Neal Kaplan I'm a director of technical communications working for a data analysis startup in Redwood City. I started as a technical writer, and since then I've also been learning about information architecture, training, content strategy, and even something about customer support. I'm also passionate about cross-team collaboration and user communities.

What are considered personal references?

2 min read

A personal reference is a person who has not worked with you but can give you a description of your values, integrity, character and goals. You can choose from many parts of your life, including volunteering, school, personal associations and longstanding friends.

What will I be asked as a personal reference?

Similar to professional references, a list of personal references should be presented to a potential employer with the following information: the reference’s name, job title and company (even if they’re not someone you’ve worked with), phone number and email address.

Is a coworker a personal reference?

That co-worker is a professional reference, not a personal one, because he knows what your management style is like on the job, what your job skills are, and what your career development needs are.

How do I choose a personal reference?

  • It’s a good idea to avoid references that are too personal.
  • Aim for a wide range of references.
  • It’s important that you’re on good terms with your references.
  • People who are easy to communicate with.
  • Keep your references up to date.

Who should I put as a personal reference?

Who should provide them? Teachers, lecturers, club leaders, neighbours, friends and family members are some of the people who give personal references. The person giving the reference should know you and be able to give examples that back up your statements.

How should you choose your reference?

  • Please ask for permission.
  • Ask them for their contact information.
  • You should prepare your job references.
  • People who can attest to your abilities are a good choice.
  • Common ground is found.
  • Ask your supervisor if you need to.
  • Ask someone you work with.
  • Ask your teacher.

A hiring manager may ask for a list of professional references if you make it far in the interview process. Your former manager, supervisor or colleague can speak about your work ethic, character and skills in job references.

If a hiring manager asks for references when you apply for a job, have a list of them. Even if you have a good relationship with someone you want to ask, they may not be comfortable giving you a job reference. Asking them instead of just giving a manager their contact information shows your respect. Asking for permission in advance increases your chances of getting a positive referral.

If you go further in the interview process, make sure your references have the materials they need, such as a copy of your resume and portfolio samples. If you’re applying for a job, you can tell them about your recent projects and accomplishments.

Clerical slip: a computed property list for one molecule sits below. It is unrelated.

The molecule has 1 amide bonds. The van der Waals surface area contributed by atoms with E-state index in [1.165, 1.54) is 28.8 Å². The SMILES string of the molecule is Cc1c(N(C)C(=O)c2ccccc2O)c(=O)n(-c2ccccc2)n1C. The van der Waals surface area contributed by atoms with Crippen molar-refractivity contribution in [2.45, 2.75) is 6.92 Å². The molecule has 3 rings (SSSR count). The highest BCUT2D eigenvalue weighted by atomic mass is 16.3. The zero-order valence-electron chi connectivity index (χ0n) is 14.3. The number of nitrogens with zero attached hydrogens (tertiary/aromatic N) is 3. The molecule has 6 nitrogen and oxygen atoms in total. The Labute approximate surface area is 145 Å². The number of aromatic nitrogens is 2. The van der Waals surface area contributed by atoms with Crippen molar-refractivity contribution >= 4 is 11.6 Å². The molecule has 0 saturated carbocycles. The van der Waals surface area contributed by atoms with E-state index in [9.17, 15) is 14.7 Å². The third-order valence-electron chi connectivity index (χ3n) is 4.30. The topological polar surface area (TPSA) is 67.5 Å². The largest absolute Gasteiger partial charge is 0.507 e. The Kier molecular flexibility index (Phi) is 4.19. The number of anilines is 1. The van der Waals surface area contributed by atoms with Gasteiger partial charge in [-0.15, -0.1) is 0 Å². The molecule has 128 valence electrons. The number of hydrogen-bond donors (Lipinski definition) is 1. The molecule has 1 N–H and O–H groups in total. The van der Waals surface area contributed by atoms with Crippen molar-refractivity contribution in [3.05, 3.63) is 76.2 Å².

It is possible to let the hiring manager know why you applied for the job. Selecting people who can speak positively about your work ethic, skills, and character will allow hiring managers to see what valuable contributions you could make to the company. If the latter is the case, you can give a reference to the hiring manager once you have an offer.

Ask your professor for a reference if they taught a subject that relates to your field or the job you’re applying for. If you spend enough time with your advisor or school counselor, you can ask them. Since the hiring manager likely knows them and trusts their opinion, having an inside connection can increase your chances of getting the job. It’s important to find people who can provide you with a good recommendation since it can influence a hiring manager’s opinion of you.

Make sure the references you give cover your personality and relevant job qualifications. Employers don’t usually ask for more than three references, but having a large group to choose from can help you find the best fit.

You can add and remove individuals from your reference list as you progress in your career. If you have a group of individuals who can provide you with a referral based on your skills and experience, you will have a better chance of getting it.

Inform them that they may get a call from a hiring manager if you advance in the interview process. You might end up second-guessing some of your choices if you run through your network for the best people to approach for listing as references. If you haven’t spoken with a potential reference in a while, it’s a good idea to remind them of your name, your previous job title or what you worked on together. You can ask, “Would you be willing to serve as a reference for a job where I’m applying?”

The name, job title, company and contact information for each of your references will be included in the list.

Neal Kaplan I'm a director of technical communications working for a data analysis startup in Redwood City. I started as a technical writer, and since then I've also been learning about information architecture, training, content strategy, and even something about customer support. I'm also passionate about cross-team collaboration and user communities.

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